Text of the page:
The Snowball. The legal rule of joinder allows for cases on related issues to be consolidated, suggesting the possibility that the case against Hathi could be consolidated with the ongoing litigation by authors and publishers against Google Books. The signals so far suggest that is not going to happen. The cases may not even qualify. Moreover, Judge Chin is hearing the Google Books case, and he declined to have the HathiTrust case assigned to him. At least in the courts, this case will likely remain separate from Google Books.
The New Deal. If the authors, publishers, and Google are successful in the coming months in reaching a revised settlement of their litigation, HathiTrust could easy be drawn into the fray. Here’s how. The previous proposed settlement would have allowed the digital scans of books produced by Google to be used by the libraries and maintained at shared repositories, such as HathiTrust. However, the libraries and repositories may keep and use the digital books only subject to formidable restrictions. The Author Guild’s concerns about the Orphan Works Project will probably motivate the Guild to argue for even yet tighter restrictions in the next round of negotiations.
This New Deal option could leave Hathi with difficult choices. For example, the parties to the Google Books case (i.e., not HathiTrust) may do all the negotiations for a revised settlement, including any new restrictions for uses of digital files. The parties would then turn to Hathi with this offer: Accept the new terms, and the authors will dismiss the lawsuit. Hathi would have limited choices: Agree to the new deal; convince the parties to revise their settlement; or get ready to continue the litigation. This is a loaded bunch of issues. Leaving Hathi out of the room while negotiating about it is a poor business strategy, yet pulling Hathi into a roster of agreed conditions and restrictions seems not likely. Under this scenario, the new terms would of course apply only to book scans received from Google, but that is a vast swath of Hathi content.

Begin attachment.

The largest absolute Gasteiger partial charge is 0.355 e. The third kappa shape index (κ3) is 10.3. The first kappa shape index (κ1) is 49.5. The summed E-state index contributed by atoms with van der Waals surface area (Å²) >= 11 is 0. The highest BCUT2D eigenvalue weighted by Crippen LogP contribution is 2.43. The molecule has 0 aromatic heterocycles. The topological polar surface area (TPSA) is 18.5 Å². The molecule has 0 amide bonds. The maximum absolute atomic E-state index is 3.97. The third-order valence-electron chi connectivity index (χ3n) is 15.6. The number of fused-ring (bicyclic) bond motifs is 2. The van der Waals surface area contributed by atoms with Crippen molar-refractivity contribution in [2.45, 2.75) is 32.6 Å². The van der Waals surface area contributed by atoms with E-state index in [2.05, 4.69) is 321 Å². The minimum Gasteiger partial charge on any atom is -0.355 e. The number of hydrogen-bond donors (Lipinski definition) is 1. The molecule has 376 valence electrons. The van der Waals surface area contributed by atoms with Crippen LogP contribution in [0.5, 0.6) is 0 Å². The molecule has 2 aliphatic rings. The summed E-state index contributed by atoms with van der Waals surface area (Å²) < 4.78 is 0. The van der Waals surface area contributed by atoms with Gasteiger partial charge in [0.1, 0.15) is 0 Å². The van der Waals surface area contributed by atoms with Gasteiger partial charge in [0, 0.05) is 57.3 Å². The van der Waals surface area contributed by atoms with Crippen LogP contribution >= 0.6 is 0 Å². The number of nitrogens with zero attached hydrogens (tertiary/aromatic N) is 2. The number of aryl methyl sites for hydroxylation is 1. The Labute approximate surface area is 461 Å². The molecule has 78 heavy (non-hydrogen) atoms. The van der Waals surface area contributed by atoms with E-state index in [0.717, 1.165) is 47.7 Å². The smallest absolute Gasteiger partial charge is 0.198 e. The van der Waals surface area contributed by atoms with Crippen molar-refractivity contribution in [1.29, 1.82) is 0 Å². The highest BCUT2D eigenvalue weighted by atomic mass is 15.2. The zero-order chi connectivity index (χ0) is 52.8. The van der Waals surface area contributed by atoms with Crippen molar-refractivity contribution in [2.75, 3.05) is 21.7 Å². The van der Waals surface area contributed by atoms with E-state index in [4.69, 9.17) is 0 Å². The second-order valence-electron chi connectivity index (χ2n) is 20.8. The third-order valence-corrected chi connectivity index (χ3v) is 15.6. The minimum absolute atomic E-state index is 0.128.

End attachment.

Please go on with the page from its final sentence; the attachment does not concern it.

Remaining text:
I am not an insider or a fortune teller. But if HathiTrust is going to continue its services and have the flexibility to meet changing future needs, Hathi will have to make a strong case for the importance, the lawfulness, the reliability, and the security of its services. HathiTrust is enormously important, but I suspect the outcome of the lawsuit will not depend on either the social significance of libraries or the procedural deficiencies of the complaint. This may instead be a case about hard-core negotiations of practical rules and procedures. Hathi may have to assert its position before a judge, but more likely in tough and pragmatic settlement talks. Otherwise, negotiations taking place in a separate locked room could leave Hathi with few options.
These are my opinions, and I welcome yours. You may have noticed that this essay includes little substantive about orphans. The HathiTrust case is not specifically about the law of orphans, but will shape it. That is another conversation.
October 3, 2011
A previous version of this posting stated that Michigan’s Orphan Works Project was suspended. It has not been suspended, but a colleague at Michigan referred me to this statement.